This is the second of two books to come from a deeply appreciated, and
surprisingly difficult pair of exploratory research grants from the National
Science Foundation. The first grant from the
was joined by supplemen-
tal grants from the faculty union and my university (the Professional Staff
Congress and the City University of New York) and from the Institute of
Social and Economic Research of Memorial University of Newfoundland.
These grants supported a de cade of work on Native health and well- being
in Labrador, where I sought to understand, in useful ways, the epidemics
of substance abuse, youth suicide, and domestic violence among the Inuit
and Innu (Northern Cree), and the interweaving of health and stress in and
against increasingly difficult situations both imposed upon and develop-
ing within Native communities. The book that resulted from that work is
Skin for Skin: Death and Life for Inuit and Innu (Duke University Press, 2014). I
pursued these issues further, in a context that focused more on potentially
useful confrontations with domination, by examining a similar situation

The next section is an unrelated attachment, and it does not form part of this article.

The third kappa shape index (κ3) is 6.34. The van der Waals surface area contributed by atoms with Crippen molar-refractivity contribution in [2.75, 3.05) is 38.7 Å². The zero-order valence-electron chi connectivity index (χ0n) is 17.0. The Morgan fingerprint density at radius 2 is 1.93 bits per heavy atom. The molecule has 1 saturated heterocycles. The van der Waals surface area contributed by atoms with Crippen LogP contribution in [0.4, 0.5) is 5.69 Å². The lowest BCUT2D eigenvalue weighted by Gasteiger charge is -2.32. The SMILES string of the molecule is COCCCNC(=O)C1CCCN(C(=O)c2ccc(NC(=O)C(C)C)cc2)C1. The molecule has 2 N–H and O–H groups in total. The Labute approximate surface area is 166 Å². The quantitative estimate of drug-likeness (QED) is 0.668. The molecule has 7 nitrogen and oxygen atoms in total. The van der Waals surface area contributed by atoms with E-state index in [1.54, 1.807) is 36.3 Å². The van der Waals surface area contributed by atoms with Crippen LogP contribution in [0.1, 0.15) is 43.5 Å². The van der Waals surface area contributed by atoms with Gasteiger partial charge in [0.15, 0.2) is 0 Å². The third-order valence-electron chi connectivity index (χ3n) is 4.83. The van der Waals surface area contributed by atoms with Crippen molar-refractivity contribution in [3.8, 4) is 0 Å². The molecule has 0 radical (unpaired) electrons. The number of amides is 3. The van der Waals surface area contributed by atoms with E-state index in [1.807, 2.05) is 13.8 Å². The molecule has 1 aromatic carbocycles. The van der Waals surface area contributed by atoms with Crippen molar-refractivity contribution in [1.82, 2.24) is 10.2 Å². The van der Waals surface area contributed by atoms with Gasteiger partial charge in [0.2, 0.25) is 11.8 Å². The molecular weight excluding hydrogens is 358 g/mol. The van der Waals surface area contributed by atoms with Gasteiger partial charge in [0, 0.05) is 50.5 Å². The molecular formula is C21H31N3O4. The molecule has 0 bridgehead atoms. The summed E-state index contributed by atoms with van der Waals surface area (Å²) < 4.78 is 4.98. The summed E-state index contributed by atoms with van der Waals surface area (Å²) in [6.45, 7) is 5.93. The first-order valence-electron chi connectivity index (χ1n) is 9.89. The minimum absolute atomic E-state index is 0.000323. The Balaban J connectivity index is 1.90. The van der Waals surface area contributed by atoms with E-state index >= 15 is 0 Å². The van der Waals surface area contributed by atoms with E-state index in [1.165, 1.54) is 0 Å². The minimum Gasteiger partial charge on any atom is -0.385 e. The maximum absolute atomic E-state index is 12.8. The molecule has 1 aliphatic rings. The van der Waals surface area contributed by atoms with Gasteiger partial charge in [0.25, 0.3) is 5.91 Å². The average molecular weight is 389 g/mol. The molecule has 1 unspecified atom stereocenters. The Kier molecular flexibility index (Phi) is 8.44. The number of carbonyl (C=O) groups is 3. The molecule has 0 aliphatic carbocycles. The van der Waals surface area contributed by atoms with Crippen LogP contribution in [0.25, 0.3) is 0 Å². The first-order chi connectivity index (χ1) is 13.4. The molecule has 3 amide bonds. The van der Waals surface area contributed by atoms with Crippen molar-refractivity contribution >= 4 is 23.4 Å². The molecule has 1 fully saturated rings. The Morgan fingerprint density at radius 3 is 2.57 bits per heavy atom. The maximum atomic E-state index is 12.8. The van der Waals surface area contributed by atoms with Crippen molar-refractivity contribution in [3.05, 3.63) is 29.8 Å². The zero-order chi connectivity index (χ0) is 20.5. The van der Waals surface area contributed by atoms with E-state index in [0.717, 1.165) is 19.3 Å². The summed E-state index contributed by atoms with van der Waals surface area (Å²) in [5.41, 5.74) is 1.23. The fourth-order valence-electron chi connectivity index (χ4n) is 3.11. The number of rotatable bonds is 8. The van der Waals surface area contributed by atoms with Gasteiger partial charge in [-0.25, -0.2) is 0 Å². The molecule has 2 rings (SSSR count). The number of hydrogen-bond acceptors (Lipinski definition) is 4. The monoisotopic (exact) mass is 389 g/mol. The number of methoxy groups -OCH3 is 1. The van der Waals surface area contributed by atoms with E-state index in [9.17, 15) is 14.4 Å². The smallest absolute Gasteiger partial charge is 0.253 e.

among indigenous Australians: “Making and Breaking the Aboriginal
Remote: Realities, Languages, Tomorrows (A Commentary),” Oceania 84,
no. 2 (July 2014): 158–68.
As the first de cade of research was ending, I became interested in the
differences between the deepening and intensifying health crises among
northern peoples and the comparatively somewhat better, or at least very
different, situation of Native American and African American peoples in
coastal and central North and South Carolina. These southeastern peoples
have had a similar history of severe oppression and collective and personal
domination by the larger society and its state as have the northern Native
peoples, but they have not engaged as much in communal/collective self-
destruction. Simultaneously, the southern peoples have suffered more
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